These voic­es of trees are solemn, fun­ny, friend­ly, play­ful, wise, which I imag­ine trees would be if we could lis­ten hard enough to hear them speak.  This past win­ter I found a tree with a door­way I could crawl inside of, and although I didn’t hear the tree’s heart­beat, as the nar­ra­tor of “Kings Canyon” does, I plan to go back and lis­ten hard­er.

The Tree That Would Not DieJack­ie:  Anoth­er tree I’d like to con­verse with is the Treaty Oak that grows in Austin, Texas. And I want to lis­ten as this tree in our dear friend Ellen Levine’s book The Tree That Would Not Die (illus­trat­ed by Ted Rand) tells us its sto­ry. The Treaty Oak is hun­dreds of years old and was once one of the Coun­cil Oaks, reput­ed­ly the site of gath­er­ings of tribes of First Peo­ples. When this oak was the last one stand­ing, peo­ple say it was where Stephen Austin signed a treaty with lead­ers of First Peo­ples’ tribes. The tree was pur­chased for one thou­sand dol­lars in 1927 by the City of Austin. Peo­ple pic­nicked, danced, cel­e­brat­ed under that huge old oak until 1989, when a man poured a pow­er­ful poi­son around the base of the tree. He used enough poi­son to kill a hun­dred trees. No one thought this tree could live. Peo­ple came to hug the tree, to bring flow­ers — even chick­en soup. Arborists dug out the soil around the roots and washed them. They sprayed the tree, which could not shade itself, with water. Two-thirds of the tree died and had to be pruned away.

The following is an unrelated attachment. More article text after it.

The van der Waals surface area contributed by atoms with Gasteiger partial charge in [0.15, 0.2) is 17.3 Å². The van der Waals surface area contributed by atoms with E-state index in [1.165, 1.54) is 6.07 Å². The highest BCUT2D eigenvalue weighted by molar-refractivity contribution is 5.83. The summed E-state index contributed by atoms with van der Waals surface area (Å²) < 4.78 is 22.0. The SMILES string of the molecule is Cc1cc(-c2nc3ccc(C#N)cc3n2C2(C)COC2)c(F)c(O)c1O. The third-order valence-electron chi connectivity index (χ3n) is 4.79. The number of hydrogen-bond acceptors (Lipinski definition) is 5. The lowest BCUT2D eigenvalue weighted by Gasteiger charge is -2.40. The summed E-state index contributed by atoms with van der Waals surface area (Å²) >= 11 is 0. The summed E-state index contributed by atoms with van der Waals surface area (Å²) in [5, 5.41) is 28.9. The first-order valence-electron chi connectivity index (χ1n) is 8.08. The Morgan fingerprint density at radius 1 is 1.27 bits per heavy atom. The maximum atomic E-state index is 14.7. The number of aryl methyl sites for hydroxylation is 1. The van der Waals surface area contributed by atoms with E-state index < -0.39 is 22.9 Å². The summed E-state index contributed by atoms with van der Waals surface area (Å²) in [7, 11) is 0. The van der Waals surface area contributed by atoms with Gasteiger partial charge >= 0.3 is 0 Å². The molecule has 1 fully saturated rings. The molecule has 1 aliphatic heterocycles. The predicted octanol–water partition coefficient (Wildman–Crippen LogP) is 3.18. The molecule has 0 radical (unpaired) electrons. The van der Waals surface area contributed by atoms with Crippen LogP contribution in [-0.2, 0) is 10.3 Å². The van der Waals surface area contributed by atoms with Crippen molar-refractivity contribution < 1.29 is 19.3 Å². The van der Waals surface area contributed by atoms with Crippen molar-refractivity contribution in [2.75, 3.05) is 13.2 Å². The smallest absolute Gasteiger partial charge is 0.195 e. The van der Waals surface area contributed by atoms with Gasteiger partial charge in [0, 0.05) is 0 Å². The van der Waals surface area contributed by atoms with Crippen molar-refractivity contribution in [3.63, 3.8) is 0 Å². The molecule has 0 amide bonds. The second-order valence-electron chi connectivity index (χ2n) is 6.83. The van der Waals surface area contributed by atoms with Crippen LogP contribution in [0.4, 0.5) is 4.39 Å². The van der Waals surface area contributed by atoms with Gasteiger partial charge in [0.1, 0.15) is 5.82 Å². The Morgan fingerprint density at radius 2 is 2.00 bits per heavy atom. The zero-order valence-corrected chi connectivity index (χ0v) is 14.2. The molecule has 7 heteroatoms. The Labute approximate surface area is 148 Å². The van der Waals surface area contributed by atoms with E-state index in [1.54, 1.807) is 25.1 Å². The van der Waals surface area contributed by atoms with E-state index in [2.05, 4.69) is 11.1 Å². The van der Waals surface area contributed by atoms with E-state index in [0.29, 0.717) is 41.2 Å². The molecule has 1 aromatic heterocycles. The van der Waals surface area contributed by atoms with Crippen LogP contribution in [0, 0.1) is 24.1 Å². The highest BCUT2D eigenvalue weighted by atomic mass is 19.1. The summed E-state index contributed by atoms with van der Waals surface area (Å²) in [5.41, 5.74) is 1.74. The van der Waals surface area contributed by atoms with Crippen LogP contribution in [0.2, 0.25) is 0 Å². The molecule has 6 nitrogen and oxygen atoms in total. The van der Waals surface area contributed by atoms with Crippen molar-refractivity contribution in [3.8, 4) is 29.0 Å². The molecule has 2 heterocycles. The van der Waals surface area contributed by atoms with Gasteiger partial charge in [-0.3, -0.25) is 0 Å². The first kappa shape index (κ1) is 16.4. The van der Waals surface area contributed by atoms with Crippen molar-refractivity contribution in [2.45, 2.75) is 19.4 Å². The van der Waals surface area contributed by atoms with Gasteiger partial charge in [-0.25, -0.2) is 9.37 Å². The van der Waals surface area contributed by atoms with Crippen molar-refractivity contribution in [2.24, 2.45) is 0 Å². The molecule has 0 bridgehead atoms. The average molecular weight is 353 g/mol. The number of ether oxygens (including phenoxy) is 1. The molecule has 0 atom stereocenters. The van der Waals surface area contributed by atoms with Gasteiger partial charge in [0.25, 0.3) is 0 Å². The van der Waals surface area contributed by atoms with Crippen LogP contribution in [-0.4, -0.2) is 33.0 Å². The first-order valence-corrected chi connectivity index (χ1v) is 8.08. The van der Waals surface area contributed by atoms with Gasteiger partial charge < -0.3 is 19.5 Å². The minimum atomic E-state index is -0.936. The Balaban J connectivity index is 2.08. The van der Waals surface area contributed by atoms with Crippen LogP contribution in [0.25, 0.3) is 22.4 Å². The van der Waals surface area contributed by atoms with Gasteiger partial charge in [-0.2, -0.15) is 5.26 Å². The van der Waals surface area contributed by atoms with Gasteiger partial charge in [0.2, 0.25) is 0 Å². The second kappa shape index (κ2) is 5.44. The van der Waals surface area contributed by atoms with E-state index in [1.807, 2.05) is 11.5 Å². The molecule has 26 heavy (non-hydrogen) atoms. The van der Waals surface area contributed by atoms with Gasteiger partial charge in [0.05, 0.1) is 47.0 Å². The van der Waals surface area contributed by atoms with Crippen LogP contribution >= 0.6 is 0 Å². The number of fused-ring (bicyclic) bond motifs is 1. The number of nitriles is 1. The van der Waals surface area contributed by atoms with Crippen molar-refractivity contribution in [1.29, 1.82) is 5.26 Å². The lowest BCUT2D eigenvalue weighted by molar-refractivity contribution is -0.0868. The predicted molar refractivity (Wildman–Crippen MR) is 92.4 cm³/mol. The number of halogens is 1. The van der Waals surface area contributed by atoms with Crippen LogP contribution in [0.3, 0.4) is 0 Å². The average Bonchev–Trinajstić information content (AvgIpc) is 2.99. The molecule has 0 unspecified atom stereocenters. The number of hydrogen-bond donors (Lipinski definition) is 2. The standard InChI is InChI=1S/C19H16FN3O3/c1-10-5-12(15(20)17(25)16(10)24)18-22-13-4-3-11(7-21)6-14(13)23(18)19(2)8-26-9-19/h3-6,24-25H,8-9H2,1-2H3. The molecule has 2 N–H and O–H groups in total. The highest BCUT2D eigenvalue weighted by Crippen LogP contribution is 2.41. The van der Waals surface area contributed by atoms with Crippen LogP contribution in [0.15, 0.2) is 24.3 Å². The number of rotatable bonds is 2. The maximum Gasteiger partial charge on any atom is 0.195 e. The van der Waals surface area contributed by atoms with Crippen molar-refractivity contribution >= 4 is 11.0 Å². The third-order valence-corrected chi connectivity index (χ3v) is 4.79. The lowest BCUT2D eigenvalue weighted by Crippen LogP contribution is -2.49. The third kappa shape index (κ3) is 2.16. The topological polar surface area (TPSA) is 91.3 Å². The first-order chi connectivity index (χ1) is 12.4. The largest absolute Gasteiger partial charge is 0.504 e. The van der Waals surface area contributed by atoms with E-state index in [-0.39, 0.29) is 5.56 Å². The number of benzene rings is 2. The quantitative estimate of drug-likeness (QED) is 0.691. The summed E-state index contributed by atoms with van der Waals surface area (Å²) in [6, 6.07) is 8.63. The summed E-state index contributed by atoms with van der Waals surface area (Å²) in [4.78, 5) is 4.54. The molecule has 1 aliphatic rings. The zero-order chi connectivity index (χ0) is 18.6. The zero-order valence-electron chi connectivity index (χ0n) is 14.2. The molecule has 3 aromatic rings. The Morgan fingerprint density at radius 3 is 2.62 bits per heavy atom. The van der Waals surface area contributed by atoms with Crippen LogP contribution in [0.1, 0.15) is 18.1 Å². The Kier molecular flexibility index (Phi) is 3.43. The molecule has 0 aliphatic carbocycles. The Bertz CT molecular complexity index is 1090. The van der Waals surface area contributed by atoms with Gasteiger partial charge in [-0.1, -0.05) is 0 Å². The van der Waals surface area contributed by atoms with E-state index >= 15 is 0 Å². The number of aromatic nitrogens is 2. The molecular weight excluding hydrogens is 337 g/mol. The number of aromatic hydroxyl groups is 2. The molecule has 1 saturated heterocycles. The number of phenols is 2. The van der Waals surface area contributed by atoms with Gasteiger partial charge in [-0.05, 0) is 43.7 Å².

This love­ly book, pub­lished in 1995, could not answer the ques­tion whether the tree would sur­vive. But we know it has. The poi­son­er has passed, but the tree con­tin­ues to live and has pro­duced acorns. It has been cloned. It is still there to con­nect Tex­ans to their his­to­ry.